Sunday, June 06, 2010

The end of the beginning

More evidence on the reversion towards a new age of incrementalism and subsidiarity as the post war bubble of Globalization is and its obligations are jettisoned in the name of expediency.

It was always thus. Every treaty in history is broken. The speed of this deflation is actually exacerbated by democracy as politicians must cater to local constituents and no longer can afford to outsource power to super sovereign entities. The benefit is a greater probability of peaceful resolutions. I shudder to think what quagmire we would be in if the world was mostly comprised of monarchies.

This is a good and natural thing, and will usher in great opportunity for those firms who profit from higher friction costs of trade.

So now we see our ministers advising their counterparties to avoid the pratfalls of mercantilism without full knowledge of their relative predicaments. And of course, the reason why there is no full knowledge is that we are witnessing a great reallocation of trust. Just as the Banks in Europe no longer wish to lend to one another for similar reasons. What was a friendly game of cards has now turned into a no-limit game of texas hold'em with every marker burned to the house limits.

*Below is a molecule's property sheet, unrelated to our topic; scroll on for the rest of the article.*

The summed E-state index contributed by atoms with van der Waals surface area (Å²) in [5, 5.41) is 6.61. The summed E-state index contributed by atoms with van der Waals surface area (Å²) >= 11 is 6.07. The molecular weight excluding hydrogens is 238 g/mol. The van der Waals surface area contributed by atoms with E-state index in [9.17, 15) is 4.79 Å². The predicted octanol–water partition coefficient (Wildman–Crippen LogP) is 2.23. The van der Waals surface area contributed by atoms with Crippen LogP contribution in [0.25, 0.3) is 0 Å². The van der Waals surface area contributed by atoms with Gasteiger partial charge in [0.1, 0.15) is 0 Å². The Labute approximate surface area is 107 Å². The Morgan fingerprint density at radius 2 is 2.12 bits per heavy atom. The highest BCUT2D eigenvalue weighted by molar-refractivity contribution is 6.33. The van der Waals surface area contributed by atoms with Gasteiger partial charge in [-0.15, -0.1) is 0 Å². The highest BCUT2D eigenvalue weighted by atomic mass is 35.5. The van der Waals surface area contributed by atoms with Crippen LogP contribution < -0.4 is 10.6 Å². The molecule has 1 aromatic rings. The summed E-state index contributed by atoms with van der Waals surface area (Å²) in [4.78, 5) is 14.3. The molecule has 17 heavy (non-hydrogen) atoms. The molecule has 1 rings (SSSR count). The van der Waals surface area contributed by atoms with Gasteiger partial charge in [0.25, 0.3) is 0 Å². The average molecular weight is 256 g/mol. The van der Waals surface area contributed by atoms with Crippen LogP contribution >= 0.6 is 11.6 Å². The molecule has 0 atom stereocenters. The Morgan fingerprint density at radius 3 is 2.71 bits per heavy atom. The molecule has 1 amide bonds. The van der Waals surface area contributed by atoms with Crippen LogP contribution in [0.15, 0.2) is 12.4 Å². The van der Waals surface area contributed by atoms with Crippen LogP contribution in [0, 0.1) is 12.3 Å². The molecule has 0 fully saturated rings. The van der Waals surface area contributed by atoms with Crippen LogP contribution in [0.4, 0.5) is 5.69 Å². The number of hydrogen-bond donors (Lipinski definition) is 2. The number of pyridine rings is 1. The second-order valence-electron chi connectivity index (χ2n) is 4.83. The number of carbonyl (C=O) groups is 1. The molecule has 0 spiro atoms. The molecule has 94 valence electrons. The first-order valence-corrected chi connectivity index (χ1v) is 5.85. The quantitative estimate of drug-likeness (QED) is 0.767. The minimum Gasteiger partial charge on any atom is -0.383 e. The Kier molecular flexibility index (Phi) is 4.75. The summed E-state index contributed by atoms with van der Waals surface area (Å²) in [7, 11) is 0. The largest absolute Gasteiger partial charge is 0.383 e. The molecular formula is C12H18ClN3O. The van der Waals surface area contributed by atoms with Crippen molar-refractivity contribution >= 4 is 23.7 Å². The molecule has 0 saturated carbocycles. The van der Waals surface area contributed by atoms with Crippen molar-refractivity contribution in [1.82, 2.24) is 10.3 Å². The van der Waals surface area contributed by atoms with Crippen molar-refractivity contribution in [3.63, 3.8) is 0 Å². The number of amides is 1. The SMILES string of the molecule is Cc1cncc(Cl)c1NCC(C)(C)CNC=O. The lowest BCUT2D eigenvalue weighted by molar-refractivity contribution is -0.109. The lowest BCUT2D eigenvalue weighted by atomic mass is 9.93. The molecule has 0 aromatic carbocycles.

June 7 (Bloomberg) -- Global policy makers are starting to clash over their individual prescriptions for recovery as Europe demands lower budget deficits while the U.S. warns against pushing exports instead of domestic demand.

At a meeting of Group of 20 finance chiefs in Busan, South Korea, June 4-5, Treasury Secretary Timothy F. Geithner said the world cannot again bank on the cash-strapped U.S. consumer to drive growth and urged other nations to stimulate their own demand. European Central Bank President Jean-Claude Trichet said fiscal tightening in “old industrialized economies” would aid the expansion by shoring up investor confidence.

Each strategy carries threats for the global rebound that the G-20 said faces “significant challenges.” Continued stimulus risks bondholder revolt over rising debt burdens, while spending cutbacks could worsen unemployment. Relying on exports leaves the world prone to trade wars and competitive currency devaluations as countries seek to give their companies an edge.

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